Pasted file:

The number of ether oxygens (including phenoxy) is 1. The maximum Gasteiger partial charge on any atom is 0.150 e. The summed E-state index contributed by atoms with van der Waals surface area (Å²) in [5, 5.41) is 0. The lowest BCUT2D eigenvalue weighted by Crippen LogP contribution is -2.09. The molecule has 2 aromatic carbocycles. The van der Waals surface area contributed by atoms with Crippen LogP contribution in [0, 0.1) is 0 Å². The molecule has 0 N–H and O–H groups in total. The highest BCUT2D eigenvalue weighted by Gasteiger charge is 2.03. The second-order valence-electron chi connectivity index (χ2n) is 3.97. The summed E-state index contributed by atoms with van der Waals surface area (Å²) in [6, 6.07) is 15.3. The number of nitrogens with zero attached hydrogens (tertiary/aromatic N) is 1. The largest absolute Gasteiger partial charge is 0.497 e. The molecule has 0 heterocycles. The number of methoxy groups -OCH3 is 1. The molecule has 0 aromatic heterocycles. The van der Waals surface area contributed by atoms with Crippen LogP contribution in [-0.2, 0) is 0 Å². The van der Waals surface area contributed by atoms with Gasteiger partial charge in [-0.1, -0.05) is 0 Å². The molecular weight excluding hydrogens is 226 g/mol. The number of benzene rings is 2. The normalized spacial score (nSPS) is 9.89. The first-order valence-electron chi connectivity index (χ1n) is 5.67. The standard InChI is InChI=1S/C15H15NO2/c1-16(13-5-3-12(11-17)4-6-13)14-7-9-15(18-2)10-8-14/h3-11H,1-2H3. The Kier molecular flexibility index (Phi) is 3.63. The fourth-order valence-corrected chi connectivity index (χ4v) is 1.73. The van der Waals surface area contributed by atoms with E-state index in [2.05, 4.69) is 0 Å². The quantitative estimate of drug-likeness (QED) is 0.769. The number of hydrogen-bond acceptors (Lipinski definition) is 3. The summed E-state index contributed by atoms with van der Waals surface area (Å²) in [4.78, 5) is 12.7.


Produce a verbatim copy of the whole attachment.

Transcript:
The number of ether oxygens (including phenoxy) is 1. The maximum Gasteiger partial charge on any atom is 0.150 e. The summed E-state index contributed by atoms with van der Waals surface area (Å²) in [5, 5.41) is 0. The lowest BCUT2D eigenvalue weighted by Crippen LogP contribution is -2.09. The molecule has 2 aromatic carbocycles. The van der Waals surface area contributed by atoms with Crippen LogP contribution in [0, 0.1) is 0 Å². The molecule has 0 N–H and O–H groups in total. The highest BCUT2D eigenvalue weighted by Gasteiger charge is 2.03. The second-order valence-electron chi connectivity index (χ2n) is 3.97. The summed E-state index contributed by atoms with van der Waals surface area (Å²) in [6, 6.07) is 15.3. The number of nitrogens with zero attached hydrogens (tertiary/aromatic N) is 1. The largest absolute Gasteiger partial charge is 0.497 e. The molecule has 0 heterocycles. The number of methoxy groups -OCH3 is 1. The molecule has 0 aromatic heterocycles. The van der Waals surface area contributed by atoms with Crippen LogP contribution in [-0.2, 0) is 0 Å². The van der Waals surface area contributed by atoms with Gasteiger partial charge in [-0.1, -0.05) is 0 Å². The molecular weight excluding hydrogens is 226 g/mol. The number of benzene rings is 2. The normalized spacial score (nSPS) is 9.89. The first-order valence-electron chi connectivity index (χ1n) is 5.67. The standard InChI is InChI=1S/C15H15NO2/c1-16(13-5-3-12(11-17)4-6-13)14-7-9-15(18-2)10-8-14/h3-11H,1-2H3. The Kier molecular flexibility index (Phi) is 3.63. The fourth-order valence-corrected chi connectivity index (χ4v) is 1.73. The van der Waals surface area contributed by atoms with E-state index in [2.05, 4.69) is 0 Å². The quantitative estimate of drug-likeness (QED) is 0.769. The number of hydrogen-bond acceptors (Lipinski definition) is 3. The summed E-state index contributed by atoms with van der Waals surface area (Å²) in [4.78, 5) is 12.7.